BEYOND THE NUMBERS
Fair taxation and representative democracy form the foundation of effective state governance by ensuring that public investments are equitably financed and decisions in the public interest reflect the needs of every community. Today, however, some states are considering changes to their tax codes and election procedures that, taken together, would erode this foundation by giving disproportionate tax benefits to wealthy (predominantly white) households and profitable corporations while taking electoral power away from low-income communities and communities of color — making it harder for them to address fiscal inequities or influence future policy decisions at all.
Lawmakers in multiple states are pushing deep tax cuts as states see stronger-than-expected revenues driven largely by the federal government’s robust fiscal response to the COVID-19 recession. At the same time, some states are taking steps that would narrow influence in the political process to the same constituencies that benefit most from many of the proposed tax cuts. Rather than further consolidate power in the hands of a wealthy minority, states should broaden access to the electoral process and make investments that address racial and economic inequities, taking into account the needs of all residents.
Most state tax systems already ask more (as a percentage of income) from households at the bottom of the income ladder than from those at the top, in large part due to their heavy reliance on regressive taxes such as sales taxes and fees. In many states, the income tax part of the revenue system helps balance the tax burden somewhat by requiring those with higher incomes to pay higher rates. A graduated income tax promotes racial as well as economic equity because white families are three times likelier than Black or Latino families to be among the top 1 percent of earners.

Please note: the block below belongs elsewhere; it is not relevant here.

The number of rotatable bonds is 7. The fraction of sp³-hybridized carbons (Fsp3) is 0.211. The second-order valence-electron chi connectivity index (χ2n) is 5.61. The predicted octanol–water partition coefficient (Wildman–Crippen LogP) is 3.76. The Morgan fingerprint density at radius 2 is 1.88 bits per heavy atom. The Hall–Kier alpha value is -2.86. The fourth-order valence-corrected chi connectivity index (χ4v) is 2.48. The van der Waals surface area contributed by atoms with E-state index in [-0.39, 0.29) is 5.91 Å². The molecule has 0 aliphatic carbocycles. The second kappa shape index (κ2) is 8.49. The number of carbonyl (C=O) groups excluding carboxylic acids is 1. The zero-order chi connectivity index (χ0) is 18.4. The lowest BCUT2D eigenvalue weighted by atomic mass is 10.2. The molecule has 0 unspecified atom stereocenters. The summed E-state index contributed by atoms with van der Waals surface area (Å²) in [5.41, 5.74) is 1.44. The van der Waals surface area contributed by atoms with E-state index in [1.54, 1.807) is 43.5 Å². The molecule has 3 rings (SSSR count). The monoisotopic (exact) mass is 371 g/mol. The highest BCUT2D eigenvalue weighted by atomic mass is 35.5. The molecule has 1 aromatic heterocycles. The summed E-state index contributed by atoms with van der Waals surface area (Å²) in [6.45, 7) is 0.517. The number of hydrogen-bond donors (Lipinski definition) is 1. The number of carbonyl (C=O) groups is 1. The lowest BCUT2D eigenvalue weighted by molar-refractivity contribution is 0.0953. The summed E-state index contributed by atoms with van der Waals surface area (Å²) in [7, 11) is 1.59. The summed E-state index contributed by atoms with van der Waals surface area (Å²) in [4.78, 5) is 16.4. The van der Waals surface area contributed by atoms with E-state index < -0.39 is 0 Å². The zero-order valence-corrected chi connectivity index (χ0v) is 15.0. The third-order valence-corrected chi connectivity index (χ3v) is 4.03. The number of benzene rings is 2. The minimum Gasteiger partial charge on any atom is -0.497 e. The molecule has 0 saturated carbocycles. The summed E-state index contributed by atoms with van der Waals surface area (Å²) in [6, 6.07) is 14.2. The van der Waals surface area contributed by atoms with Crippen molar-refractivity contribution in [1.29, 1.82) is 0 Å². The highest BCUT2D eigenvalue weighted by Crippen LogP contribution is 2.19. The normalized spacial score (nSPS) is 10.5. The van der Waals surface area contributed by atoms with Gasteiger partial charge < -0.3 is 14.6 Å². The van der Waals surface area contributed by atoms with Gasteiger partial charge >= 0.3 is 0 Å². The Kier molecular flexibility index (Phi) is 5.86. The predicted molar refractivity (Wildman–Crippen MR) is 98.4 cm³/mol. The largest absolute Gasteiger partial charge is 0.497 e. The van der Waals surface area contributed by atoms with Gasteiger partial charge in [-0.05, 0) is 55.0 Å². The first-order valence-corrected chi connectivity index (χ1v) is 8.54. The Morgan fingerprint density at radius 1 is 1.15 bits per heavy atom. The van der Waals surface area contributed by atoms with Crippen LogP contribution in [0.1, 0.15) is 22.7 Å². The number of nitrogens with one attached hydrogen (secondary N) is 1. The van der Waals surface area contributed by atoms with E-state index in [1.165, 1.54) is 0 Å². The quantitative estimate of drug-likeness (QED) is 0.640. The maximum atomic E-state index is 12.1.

Yet lawmakers in states including Iowa, Mississippi, South Carolina, and West Virginia are pushing for income tax cuts that would deliver outsized gains to wealthy residents and profitable corporations. Proponents’ claims that cutting taxes would spur further economic growth or help families cope with inflation don’t stand up to scrutiny. Decades of evidence shows that state tax cuts instead cause large revenue losses, which lead in turn to cuts in vital public services that everyone relies on. Tax cuts also further entrench racial gaps by shifting the cost of public investment even more to low- and moderate-income households, who are disproportionately Black and brown.
Some of these same states are also considering electoral measures — including strict voter ID laws, restrictions on absentee voting, and elimination of some polling places — that have been shown to make it harder for low-income people and people of color to vote.
- Arizona voters approved a 2020 ballot measure to impose a 3.5 percent income tax surcharge on high earners to help fund public schools. In 2021, lawmakers effectively undid this vote by passing a $2 billion tax cut that ensured wealthy residents would face a tax rate no higher than that in place before the referendum. A measure on the ballot this November would repeal those cuts, but lawmakers are now poised to nullify that upcoming referendum by repealing the bill themselves and replacing it with a new version that would continue to shield the state’s wealthy minority from the will of the voters.